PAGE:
There are exceptional cases like those seeking master’s degree or may have a family business to take care of or an entrepreneurial venture in mind. But the exception cases are barely 1%. For the rest 99%, a management degree is a ticket to a dream job through campus placements or leap towards career enhancements. Stakes are high as many of them quit their jobs which essentially means loss of 2 years of income, apprehension and uncertainty of the job market. On top of that, the pressure to pay back the education loans. Hence the returns have to be high. There is more than just the management degree. Colleges need to ensure that they offer quality management education which enables them to be prepared for not just the demands of recruiters and for a decent job but also to sustain and achieve, all along their career path.

  • So, what exactly are the B Schools doing to prepare their students for the job market and make them industry ready ?
  •  Are B schools ready to deliver and prepare the future business leaders to cope up with the disrupted market ?  

These are the two key questions every MBA aspirant needs to ask, check and validate before filling the MBA application forms of management institutes. And worth mentioning that these application forms do not come cheap. An MBA aspirant who may have shortlisted 5 B Schools to apply for, may end up spending Rs 10,000.00 to Rs 15,000.00 just buying MBA / PGDM application forms.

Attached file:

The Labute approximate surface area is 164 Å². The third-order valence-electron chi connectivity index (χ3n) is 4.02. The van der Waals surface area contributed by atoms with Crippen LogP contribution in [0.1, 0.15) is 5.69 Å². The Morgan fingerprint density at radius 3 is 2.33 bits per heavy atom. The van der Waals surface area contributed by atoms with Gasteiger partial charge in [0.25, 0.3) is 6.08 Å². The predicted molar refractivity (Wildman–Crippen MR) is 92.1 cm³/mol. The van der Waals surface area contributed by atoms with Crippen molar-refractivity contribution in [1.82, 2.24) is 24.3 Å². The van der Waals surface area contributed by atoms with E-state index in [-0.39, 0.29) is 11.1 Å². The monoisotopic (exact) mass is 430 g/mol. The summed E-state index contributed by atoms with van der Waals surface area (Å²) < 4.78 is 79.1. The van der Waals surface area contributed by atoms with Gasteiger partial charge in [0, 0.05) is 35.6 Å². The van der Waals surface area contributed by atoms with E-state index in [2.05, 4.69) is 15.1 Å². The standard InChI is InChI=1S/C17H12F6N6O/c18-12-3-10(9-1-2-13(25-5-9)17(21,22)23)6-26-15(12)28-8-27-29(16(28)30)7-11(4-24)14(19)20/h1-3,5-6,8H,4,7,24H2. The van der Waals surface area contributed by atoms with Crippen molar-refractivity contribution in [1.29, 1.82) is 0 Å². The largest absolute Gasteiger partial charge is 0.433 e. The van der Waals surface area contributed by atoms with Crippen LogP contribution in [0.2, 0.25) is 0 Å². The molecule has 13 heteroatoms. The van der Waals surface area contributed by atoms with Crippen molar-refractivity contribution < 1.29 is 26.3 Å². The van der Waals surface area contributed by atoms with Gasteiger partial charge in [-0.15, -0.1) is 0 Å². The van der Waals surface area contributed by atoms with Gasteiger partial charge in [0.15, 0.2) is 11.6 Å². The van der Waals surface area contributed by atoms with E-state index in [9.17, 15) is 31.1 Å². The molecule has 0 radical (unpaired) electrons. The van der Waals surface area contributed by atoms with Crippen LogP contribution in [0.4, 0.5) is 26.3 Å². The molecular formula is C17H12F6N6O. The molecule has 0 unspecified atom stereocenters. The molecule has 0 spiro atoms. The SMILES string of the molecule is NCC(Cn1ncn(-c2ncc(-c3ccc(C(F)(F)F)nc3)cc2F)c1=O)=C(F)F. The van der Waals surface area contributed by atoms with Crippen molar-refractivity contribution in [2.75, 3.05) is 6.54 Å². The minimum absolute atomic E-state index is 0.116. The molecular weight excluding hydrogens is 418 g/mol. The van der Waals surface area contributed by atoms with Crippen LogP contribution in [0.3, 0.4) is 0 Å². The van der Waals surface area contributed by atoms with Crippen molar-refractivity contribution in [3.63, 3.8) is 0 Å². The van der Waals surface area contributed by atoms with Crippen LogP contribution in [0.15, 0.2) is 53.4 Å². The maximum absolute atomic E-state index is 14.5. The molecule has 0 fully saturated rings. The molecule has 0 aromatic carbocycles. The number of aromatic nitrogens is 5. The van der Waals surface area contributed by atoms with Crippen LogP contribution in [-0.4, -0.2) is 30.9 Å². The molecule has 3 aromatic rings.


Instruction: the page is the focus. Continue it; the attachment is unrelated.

While internship and placements data of some management institutes clearly indicates that recruiters today have specific demands. The skill sets looked for are job centric and industry oriented. MBA schools which have adopted new models of delivery and technology, redesigned their courses, built an effective evaluation process and prepared the students to cope with the dynamic business scenario, have done great with campus placements despite the economic slow down.

However, the skill set being looked for by a consulting company like Deloitte or KPMG may be quite different from FMCG or a manufacturing sector. Institutes need to acknowledge this fact and act accordingly.

  • Management institutes should ensure that students are intellectually engaged, self motivated and adapt to changes fast. In one word ‘VUCA ready’.
  • B Schools should encourage students to participate in national and international competitive events, simulations of business scenarios.
  • Institutes should have the right mix of faculty members with industry exposure and pure academics.

The placement records of 2021 across top management institutes indicated the fact that recruitment is happening, skilled talent is in demand and certain management institutions continued to attract recruiters even in the middle of an ongoing crisis.

It is time, all management institutes rise to the occasion, understand market realities and identify areas of improvement at both ends – students and faculty.

After all, the stakes are high at both ends. B Schools taking corrective measures will stay while those which are lagging will end up shutting down.

Author Name : Nirmalya Pal